As my first post, I want to talk about Old Man’s War by John Scalzi. I don’t generally have a lot of interest in Sci Fi books. I love Sci Fi tv shows, but I usually tend towards the Fantasy of Sci-Fi/Fantasy grouping. That said, I love Old Man’s War, and I don’t just want to talk about it because I loved it, the book has been out for a long time, lots of people love it. I want to talk about why I loved it.
I loved it as a former soldier. I was never a front lines, combat arms MOS soldier. I was, in a way, the army equivalent of a cleaning crew. Your truck blows up and I’m the asshole that has to drive out there and skull drag the mother fucker back to base. Still, through our protagonist of Perry (last name because it’s the damn military) it felt like being a soldier again. I miss being a soldier, and Perry’s decisions and motivations remind me a great deal of being a soldier. Being a soldier can be one of the dumbest, most frustrating and dehumanizing experiences on Earth, but it can also be one of the most enlightening. Much of the center of the story isn’t about Perry going through these things, it’s all in the background (and this is one of the situations where First Person fucking shines), but we see it because of how he starts talking about things. He also breaks, and I think all of us veterans had a point where we broke and our brothers and sisters showed us some solidarity and got us through it, and that’s exactly what happens.
It’s hard to explain just how excited this book makes me, but it gets it right. I have favorite books and TV shows that get the soldiers all wrong, and they’re good shows and it’s irritating, but generally ignorable and understandable. Even if you get a military person to advise the creators of a work, it’s hard experience to translate. It just is.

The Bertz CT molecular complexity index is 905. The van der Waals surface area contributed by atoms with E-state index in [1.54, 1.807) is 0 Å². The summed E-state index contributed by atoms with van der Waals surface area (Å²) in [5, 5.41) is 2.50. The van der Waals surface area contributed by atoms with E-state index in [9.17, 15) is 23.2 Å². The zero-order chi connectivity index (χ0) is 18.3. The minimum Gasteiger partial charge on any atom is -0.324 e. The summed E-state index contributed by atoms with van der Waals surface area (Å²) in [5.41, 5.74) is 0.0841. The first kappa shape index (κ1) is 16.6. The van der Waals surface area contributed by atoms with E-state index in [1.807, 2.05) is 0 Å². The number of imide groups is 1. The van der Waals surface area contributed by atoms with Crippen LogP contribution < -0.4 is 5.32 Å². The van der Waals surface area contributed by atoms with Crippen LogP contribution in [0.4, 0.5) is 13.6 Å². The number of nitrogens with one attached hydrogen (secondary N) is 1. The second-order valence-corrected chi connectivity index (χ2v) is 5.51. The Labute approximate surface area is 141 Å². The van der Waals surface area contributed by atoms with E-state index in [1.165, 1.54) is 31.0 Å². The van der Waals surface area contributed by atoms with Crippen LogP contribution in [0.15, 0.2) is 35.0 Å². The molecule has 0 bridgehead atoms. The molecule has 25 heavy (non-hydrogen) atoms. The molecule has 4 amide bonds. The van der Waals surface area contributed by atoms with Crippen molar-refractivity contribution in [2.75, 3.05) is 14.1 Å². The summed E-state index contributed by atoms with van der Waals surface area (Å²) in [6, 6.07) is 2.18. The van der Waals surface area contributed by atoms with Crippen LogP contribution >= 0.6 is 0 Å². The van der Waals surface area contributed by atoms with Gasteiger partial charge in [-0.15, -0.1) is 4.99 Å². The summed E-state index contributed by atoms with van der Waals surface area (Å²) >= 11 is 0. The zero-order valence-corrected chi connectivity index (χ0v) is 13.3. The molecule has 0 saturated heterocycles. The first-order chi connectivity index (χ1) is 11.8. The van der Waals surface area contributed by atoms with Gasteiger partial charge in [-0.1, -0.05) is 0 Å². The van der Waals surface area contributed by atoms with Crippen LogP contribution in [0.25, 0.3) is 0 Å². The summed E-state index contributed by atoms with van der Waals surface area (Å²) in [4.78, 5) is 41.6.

It’s refreshing to read something that gets it right. Even things concerned with the military often get the actual soldiering of it wrong. Works often seem to concern themselves with the weapons and the tactics and put character secondary, and that is a thing people enjoy, sure, but I read for character. I watch TV for character. Plots are the framework the characters are built around, sure, and good plots are satisfying (and Old Man’s War doesn’t disappoint), but they aren’t the point.
Even though it’s an old book and most people have probably read it, and almost certainly most people reading this, I don’t want to spoil anything, but the plot takes some time to reveal itself, but when it does it brings together everything else in the book.
Perry is our everyman hero, and he is a hero, but he’s not exceptional in anyway except that he makes good decisions. He’s a bit lucky, sure, but mostly he makes good decisions. That’s a quality not many protagonists have really. So many plots in books and movies are predicated around bad decisions, but Perry doesn’t, generally, make bad decisions. He also makes believable decisions. He doesn’t act on mysterious impulses, he isn’t smarter than the reader, he makes solid, predictable, absolutely average decisions. If anything, then, I suppose what makes him heroic is that he’s decisive. In the Army, at least in my experience, decisiveness was highly valued, and following Perry in his fictional military, you can see why. It’s not that he’s smarter than anyone, or acting on any more information, he just makes a decision. He jumps while everyone tries to figure out how jumping works. Only that draws too stark a contrast between him and the other characters, because there isn’t a lot of difference in temperament or ability.
This has been rambling, largely unedited, but I just finished the book and it has me excited. Books usually fascinate me, intrigue me, even make me feel like I’m going to burst trying not to talk about it, but Old Man’s War excites me.
I’m not a big Sci-Fi reader, as I mentioned above. It’s generally not my thing, and I certainly hate Military Sci-Fi because it almost always gets it wrong. Old Man’s War gets it right. Not just the Soldiering, but being Human, and being both.
Edit: For some reason the act of publishing borked my formatting.